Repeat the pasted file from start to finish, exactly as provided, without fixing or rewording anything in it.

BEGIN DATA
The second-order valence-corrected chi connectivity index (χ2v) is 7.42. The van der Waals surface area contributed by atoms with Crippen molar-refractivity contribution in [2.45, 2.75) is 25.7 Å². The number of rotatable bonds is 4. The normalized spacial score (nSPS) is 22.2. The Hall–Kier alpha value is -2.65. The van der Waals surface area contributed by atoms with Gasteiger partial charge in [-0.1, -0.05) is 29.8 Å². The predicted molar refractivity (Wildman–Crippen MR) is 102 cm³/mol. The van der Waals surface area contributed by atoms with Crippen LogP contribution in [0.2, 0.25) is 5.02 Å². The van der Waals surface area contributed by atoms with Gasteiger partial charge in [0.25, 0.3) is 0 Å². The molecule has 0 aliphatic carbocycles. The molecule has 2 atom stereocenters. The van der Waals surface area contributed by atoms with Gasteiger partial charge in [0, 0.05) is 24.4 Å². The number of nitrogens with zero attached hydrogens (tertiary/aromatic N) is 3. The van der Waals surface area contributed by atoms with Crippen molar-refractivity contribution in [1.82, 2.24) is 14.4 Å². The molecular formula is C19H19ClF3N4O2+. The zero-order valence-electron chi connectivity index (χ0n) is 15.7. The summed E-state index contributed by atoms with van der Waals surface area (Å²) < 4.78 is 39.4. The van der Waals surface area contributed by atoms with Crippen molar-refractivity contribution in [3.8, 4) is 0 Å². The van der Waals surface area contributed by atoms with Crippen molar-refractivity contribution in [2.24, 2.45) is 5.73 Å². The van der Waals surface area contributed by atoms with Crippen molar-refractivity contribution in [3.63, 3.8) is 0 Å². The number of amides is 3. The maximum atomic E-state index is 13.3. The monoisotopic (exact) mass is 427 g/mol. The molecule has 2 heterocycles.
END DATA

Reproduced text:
The second-order valence-corrected chi connectivity index (χ2v) is 7.42. The van der Waals surface area contributed by atoms with Crippen molar-refractivity contribution in [2.45, 2.75) is 25.7 Å². The number of rotatable bonds is 4. The normalized spacial score (nSPS) is 22.2. The Hall–Kier alpha value is -2.65. The van der Waals surface area contributed by atoms with Gasteiger partial charge in [-0.1, -0.05) is 29.8 Å². The predicted molar refractivity (Wildman–Crippen MR) is 102 cm³/mol. The van der Waals surface area contributed by atoms with Crippen LogP contribution in [0.2, 0.25) is 5.02 Å². The van der Waals surface area contributed by atoms with Gasteiger partial charge in [0.25, 0.3) is 0 Å². The molecule has 0 aliphatic carbocycles. The molecule has 2 atom stereocenters. The van der Waals surface area contributed by atoms with Gasteiger partial charge in [0, 0.05) is 24.4 Å². The number of nitrogens with zero attached hydrogens (tertiary/aromatic N) is 3. The van der Waals surface area contributed by atoms with Crippen molar-refractivity contribution in [1.82, 2.24) is 14.4 Å². The molecular formula is C19H19ClF3N4O2+. The zero-order valence-electron chi connectivity index (χ0n) is 15.7. The summed E-state index contributed by atoms with van der Waals surface area (Å²) < 4.78 is 39.4. The van der Waals surface area contributed by atoms with Crippen molar-refractivity contribution in [3.8, 4) is 0 Å². The van der Waals surface area contributed by atoms with Crippen molar-refractivity contribution in [2.24, 2.45) is 5.73 Å². The van der Waals surface area contributed by atoms with Crippen molar-refractivity contribution in [3.63, 3.8) is 0 Å². The number of amides is 3. The maximum atomic E-state index is 13.3. The monoisotopic (exact) mass is 427 g/mol. The molecule has 2 heterocycles.